“I was getting to that, Charles.” Percy pursed his lips in annoyance, both at being interrupted and his brother’s use of a diminutive when addressing him.
“Actually, Ginny pretty much gave us the answer to her healing. We need to be patient with her, give her time, and listen to her when she’s ready to talk about it. We need to try to avoid triggering the emotional buttons that might give her flashbacks. Time, love, patience and an understanding ear are all we can offer right now. We need to give her time, but we also need to make sure she doesn’t isolate herself too much because that can lead to long-term effects that can be emotionally debilitating if unchecked.”
“Is their such a thing as a medical healer that specializes in emotional trauma at St. Mungo’s?” Bill asked to the room in general.
“Madam Pomfrey gave me the name of a Healer, but I don’t know if and when she will want to see her. You know she can be a stubborn little cuss when she wants to be. Not to mention that this is a relatively new field in mental health medicine. We’re not really sure how effective it can be.” Molly answered.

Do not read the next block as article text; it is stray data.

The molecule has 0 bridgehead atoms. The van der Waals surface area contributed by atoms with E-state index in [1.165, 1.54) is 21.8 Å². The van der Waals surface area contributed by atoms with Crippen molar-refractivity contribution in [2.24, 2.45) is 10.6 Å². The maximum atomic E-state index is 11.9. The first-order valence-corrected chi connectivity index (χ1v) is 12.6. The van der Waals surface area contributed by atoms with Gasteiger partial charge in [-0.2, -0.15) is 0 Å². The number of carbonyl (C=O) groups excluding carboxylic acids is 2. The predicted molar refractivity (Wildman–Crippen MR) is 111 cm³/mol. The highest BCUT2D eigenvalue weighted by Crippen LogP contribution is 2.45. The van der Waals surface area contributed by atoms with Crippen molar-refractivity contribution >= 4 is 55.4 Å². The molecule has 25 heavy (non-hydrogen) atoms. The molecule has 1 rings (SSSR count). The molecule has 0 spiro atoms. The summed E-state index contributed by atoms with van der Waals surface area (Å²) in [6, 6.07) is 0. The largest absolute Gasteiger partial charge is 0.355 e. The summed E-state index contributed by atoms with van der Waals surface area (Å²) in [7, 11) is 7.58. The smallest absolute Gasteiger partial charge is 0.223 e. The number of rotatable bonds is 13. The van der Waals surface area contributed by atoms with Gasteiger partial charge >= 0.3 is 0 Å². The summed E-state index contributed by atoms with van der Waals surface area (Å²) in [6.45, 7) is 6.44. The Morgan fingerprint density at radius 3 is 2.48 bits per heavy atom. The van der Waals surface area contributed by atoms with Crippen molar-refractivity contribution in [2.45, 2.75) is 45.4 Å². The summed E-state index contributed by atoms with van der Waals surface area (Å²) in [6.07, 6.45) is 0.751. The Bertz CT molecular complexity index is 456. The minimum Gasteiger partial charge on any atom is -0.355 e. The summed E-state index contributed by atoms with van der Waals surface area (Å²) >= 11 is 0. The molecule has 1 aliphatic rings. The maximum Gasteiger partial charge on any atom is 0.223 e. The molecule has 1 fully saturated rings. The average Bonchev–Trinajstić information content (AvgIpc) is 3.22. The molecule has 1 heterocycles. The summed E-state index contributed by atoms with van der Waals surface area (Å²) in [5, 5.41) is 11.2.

“We’ll just have to take it a day at a time. Let’s not bring that up with her just yet. Eventually she may need someone objective outside of the family to speak to, so we’ll just keep that under wraps for the time being,” Bill advised.
“She’s a smart little bugger. You’ll notice she said all that for our benefit. She knows we’re heartsick and worried, and she wanted us to know that she will be well, given enough time. We just need to be patient with her and let her heal in her own way, in her own time. She’s strong and resilient. She’s not a hothouse flower. If uprooted and thrown on arid and rocky soil, she’ll find a way to put down roots and thrive.”
After the noon meal, the family took a tour of Cairo on an enchanted carpet that Bill had requisitioned from Gringott’s. Ginny had given Bill a genuine smile when she first saw it; he had her sit in front of him as he steered the carpet through the busy market streets. They buzzed over the Great Pyramids of Giza and the Sphinx with its enigmatic smile and scarred nose.